On the heels of worse-than-anticipated first-quarter GDP data, investors will be bracing for additional economic data Thursday to reflect the ongoing damage being done to the U.S. economy as a result of the COVID-19 pandemic.
The U.S. Labor Department is scheduled to release weekly jobless claims figures Thursday morning, and economists predict that an additional 3.5 million Americans filed for unemployment benefits during the week ending April 25, following 4.427 million initial jobless claims in the the prior week. In just the previous five weeks, more than 26 million Americans have filed unemployment insurance claims.
Continuing claims, which lags initial jobless claims data by one week, is expected to total 19.24 million for the week ending April 18. There were a record 15.98 million continuing claims during the previous week ending April 11.
While consensus economists anticipate weekly jobless claims will be in the millions in the near term, a continued steady decline is largely expected going forward.
“We expect initial jobless claims to continue to decline on a weekly basis. Many workers affected by closures of nonessential businesses have likely already filed for benefits at this point,” Nomura economist Lewis Alexander wrote in a note April 27. “In addition, the strong demand for Paycheck Protection Program (PPP) loans, part of the CARES Act passed on 27 March, suggests some room for labor market stabilization.”
However, Barclays warns that some recent data indicated that the decline in weekly claims could actually be slower than previously estimated.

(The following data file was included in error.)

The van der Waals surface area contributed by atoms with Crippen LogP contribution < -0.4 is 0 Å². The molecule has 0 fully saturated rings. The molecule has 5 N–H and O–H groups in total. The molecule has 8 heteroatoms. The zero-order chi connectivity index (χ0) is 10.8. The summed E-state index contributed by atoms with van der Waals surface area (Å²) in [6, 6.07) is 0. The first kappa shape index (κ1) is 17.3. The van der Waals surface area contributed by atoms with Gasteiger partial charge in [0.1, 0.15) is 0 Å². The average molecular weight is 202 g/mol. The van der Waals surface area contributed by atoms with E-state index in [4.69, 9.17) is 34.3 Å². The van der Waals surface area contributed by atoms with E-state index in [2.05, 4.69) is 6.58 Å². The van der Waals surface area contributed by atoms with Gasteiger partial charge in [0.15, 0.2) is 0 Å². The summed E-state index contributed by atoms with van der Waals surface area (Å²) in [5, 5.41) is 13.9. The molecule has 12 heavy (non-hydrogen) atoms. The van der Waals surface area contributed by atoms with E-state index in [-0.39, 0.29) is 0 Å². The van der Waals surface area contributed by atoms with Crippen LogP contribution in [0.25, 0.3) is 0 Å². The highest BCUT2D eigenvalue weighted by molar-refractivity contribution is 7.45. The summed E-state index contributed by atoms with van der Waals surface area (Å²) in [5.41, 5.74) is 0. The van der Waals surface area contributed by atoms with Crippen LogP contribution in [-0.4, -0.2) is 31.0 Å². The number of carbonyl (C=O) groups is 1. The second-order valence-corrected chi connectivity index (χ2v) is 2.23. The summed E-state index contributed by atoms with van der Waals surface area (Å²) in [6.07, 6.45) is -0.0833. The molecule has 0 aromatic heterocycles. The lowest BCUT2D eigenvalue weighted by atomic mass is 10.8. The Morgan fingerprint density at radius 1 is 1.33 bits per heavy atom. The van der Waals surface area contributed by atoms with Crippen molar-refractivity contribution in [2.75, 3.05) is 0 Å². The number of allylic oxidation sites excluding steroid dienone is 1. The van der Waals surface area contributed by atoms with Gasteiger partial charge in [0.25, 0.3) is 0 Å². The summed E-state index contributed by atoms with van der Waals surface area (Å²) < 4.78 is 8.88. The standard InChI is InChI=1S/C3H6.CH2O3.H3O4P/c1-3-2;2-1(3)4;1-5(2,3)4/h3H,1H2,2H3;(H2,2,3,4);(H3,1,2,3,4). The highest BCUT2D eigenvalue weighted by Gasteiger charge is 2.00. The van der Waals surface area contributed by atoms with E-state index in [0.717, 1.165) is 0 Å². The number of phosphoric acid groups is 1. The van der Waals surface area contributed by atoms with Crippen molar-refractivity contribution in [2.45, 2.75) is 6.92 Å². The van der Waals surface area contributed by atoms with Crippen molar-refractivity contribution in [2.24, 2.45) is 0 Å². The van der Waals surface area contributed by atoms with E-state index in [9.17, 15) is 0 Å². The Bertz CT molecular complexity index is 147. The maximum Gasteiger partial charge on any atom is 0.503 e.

“NYC 311 calls in the week ending April 24 were running about 30% higher than a week earlier and support our change in forecast,” Barclays economist Blerina Uruci wrote in a note Wednesday. “In particular, we find it concerning that after declining steadily in recent weeks, the number of calls related to unemployment rose again during the week ending April 24.”
The firm increased its estimate for weekly jobless claims to 4 million from the previously estimated 3.25 million for the week ending April 25. Bank of America also boosted its estimate for claims to 4.1 million from the previously forecast 3.5 million claims.
“Scanning through the local news, we were able to locate information about ten states + DC. We found that claims declined only 2.5% week-to-week NSA [not seasonally adjusted],” Bank of America said in an note Wednesday.
Certain states got hit harder than others during the week ending April 18 as massive backlogs continued to pile up, and states that implemented shelter-in-place orders later than others saw an increase in claims. For the week ending April 18, California saw the highest number of initial jobless claims at an estimated 533,000 on an unadjusted basis, down considerably from 655,000 the prior week. Florida had an estimated 505,000, Texas reported 280,000 and Georgia had 244,000.
COVID-19 cases recently topped 3 million worldwide, according to Johns Hopkins University data. There were more than 1 million cases in the U.S. and 59,000 deaths, as of Wednesday afternoon.
Heidi Chung is a reporter at Yahoo Finance. Follow her on Twitter: @heidi_chung.
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